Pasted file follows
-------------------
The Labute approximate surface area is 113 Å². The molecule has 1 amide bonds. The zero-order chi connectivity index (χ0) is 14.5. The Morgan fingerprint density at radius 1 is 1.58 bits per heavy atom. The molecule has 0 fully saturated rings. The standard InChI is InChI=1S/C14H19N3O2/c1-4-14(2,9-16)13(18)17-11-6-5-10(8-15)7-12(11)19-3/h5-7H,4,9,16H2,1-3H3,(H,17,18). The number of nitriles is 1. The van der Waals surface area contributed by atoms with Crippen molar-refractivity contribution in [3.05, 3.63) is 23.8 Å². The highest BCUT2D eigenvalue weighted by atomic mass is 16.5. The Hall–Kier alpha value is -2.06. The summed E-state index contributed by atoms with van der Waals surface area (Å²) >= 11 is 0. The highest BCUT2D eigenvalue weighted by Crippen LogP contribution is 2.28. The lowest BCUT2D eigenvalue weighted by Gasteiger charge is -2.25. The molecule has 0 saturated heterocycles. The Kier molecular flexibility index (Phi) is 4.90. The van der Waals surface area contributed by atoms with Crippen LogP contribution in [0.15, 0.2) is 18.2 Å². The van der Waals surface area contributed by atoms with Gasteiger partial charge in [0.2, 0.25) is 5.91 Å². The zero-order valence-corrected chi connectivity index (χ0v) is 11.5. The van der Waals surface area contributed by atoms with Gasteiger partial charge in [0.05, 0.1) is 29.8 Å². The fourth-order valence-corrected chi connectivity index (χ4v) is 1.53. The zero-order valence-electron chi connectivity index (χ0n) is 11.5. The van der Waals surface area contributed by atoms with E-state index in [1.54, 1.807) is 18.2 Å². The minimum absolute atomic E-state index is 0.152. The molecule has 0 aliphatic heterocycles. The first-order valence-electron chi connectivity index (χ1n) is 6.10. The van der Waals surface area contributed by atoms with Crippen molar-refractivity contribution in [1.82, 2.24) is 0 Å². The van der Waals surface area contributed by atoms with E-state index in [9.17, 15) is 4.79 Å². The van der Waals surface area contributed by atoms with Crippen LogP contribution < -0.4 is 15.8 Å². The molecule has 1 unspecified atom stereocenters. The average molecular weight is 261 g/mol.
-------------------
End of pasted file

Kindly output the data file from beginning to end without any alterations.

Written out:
The Labute approximate surface area is 113 Å². The molecule has 1 amide bonds. The zero-order chi connectivity index (χ0) is 14.5. The Morgan fingerprint density at radius 1 is 1.58 bits per heavy atom. The molecule has 0 fully saturated rings. The standard InChI is InChI=1S/C14H19N3O2/c1-4-14(2,9-16)13(18)17-11-6-5-10(8-15)7-12(11)19-3/h5-7H,4,9,16H2,1-3H3,(H,17,18). The number of nitriles is 1. The van der Waals surface area contributed by atoms with Crippen molar-refractivity contribution in [3.05, 3.63) is 23.8 Å². The highest BCUT2D eigenvalue weighted by atomic mass is 16.5. The Hall–Kier alpha value is -2.06. The summed E-state index contributed by atoms with van der Waals surface area (Å²) >= 11 is 0. The highest BCUT2D eigenvalue weighted by Crippen LogP contribution is 2.28. The lowest BCUT2D eigenvalue weighted by Gasteiger charge is -2.25. The molecule has 0 saturated heterocycles. The Kier molecular flexibility index (Phi) is 4.90. The van der Waals surface area contributed by atoms with Crippen LogP contribution in [0.15, 0.2) is 18.2 Å². The van der Waals surface area contributed by atoms with Gasteiger partial charge in [0.2, 0.25) is 5.91 Å². The zero-order valence-corrected chi connectivity index (χ0v) is 11.5. The van der Waals surface area contributed by atoms with Gasteiger partial charge in [0.05, 0.1) is 29.8 Å². The fourth-order valence-corrected chi connectivity index (χ4v) is 1.53. The zero-order valence-electron chi connectivity index (χ0n) is 11.5. The van der Waals surface area contributed by atoms with E-state index in [1.54, 1.807) is 18.2 Å². The minimum absolute atomic E-state index is 0.152. The molecule has 0 aliphatic heterocycles. The first-order valence-electron chi connectivity index (χ1n) is 6.10. The van der Waals surface area contributed by atoms with Crippen molar-refractivity contribution in [1.82, 2.24) is 0 Å². The van der Waals surface area contributed by atoms with E-state index in [9.17, 15) is 4.79 Å². The van der Waals surface area contributed by atoms with Crippen LogP contribution < -0.4 is 15.8 Å². The molecule has 1 unspecified atom stereocenters. The average molecular weight is 261 g/mol.